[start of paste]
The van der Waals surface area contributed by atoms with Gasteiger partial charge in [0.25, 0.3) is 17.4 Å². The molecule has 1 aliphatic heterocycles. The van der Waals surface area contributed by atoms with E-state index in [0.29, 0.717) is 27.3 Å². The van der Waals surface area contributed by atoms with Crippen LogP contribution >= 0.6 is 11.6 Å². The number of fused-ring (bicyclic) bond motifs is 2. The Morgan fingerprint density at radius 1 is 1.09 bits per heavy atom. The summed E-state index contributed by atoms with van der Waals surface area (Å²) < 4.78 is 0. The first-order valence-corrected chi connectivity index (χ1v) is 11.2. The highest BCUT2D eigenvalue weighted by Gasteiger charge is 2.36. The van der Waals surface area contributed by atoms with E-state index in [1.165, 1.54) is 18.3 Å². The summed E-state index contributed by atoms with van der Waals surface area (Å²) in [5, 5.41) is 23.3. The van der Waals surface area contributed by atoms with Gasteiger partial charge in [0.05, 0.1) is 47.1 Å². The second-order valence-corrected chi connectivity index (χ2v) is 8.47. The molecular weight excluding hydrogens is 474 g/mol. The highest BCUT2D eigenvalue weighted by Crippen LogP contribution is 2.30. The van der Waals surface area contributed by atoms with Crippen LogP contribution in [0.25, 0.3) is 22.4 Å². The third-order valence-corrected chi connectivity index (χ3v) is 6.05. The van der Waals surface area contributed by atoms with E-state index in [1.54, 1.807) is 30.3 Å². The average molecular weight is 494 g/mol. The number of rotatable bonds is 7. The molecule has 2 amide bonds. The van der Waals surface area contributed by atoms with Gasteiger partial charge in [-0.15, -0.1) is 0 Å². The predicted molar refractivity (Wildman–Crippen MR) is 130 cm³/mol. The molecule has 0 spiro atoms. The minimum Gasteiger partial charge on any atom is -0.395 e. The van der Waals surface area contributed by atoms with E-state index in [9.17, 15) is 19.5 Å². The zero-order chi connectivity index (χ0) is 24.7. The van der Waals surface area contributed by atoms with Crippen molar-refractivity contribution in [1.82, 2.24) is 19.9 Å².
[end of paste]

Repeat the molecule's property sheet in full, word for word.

The van der Waals surface area contributed by atoms with Gasteiger partial charge in [0.25, 0.3) is 17.4 Å². The molecule has 1 aliphatic heterocycles. The van der Waals surface area contributed by atoms with E-state index in [0.29, 0.717) is 27.3 Å². The van der Waals surface area contributed by atoms with Crippen LogP contribution >= 0.6 is 11.6 Å². The number of fused-ring (bicyclic) bond motifs is 2. The Morgan fingerprint density at radius 1 is 1.09 bits per heavy atom. The summed E-state index contributed by atoms with van der Waals surface area (Å²) < 4.78 is 0. The first-order valence-corrected chi connectivity index (χ1v) is 11.2. The highest BCUT2D eigenvalue weighted by Gasteiger charge is 2.36. The van der Waals surface area contributed by atoms with E-state index in [1.165, 1.54) is 18.3 Å². The summed E-state index contributed by atoms with van der Waals surface area (Å²) in [5, 5.41) is 23.3. The van der Waals surface area contributed by atoms with Gasteiger partial charge in [0.05, 0.1) is 47.1 Å². The second-order valence-corrected chi connectivity index (χ2v) is 8.47. The molecular weight excluding hydrogens is 474 g/mol. The highest BCUT2D eigenvalue weighted by Crippen LogP contribution is 2.30. The van der Waals surface area contributed by atoms with Crippen LogP contribution in [0.25, 0.3) is 22.4 Å². The third-order valence-corrected chi connectivity index (χ3v) is 6.05. The van der Waals surface area contributed by atoms with E-state index in [1.54, 1.807) is 30.3 Å². The average molecular weight is 494 g/mol. The number of rotatable bonds is 7. The molecule has 2 amide bonds. The van der Waals surface area contributed by atoms with Gasteiger partial charge in [-0.15, -0.1) is 0 Å². The predicted molar refractivity (Wildman–Crippen MR) is 130 cm³/mol. The molecule has 0 spiro atoms. The minimum Gasteiger partial charge on any atom is -0.395 e. The van der Waals surface area contributed by atoms with E-state index in [9.17, 15) is 19.5 Å². The zero-order chi connectivity index (χ0) is 24.7. The van der Waals surface area contributed by atoms with Crippen molar-refractivity contribution in [1.82, 2.24) is 19.9 Å².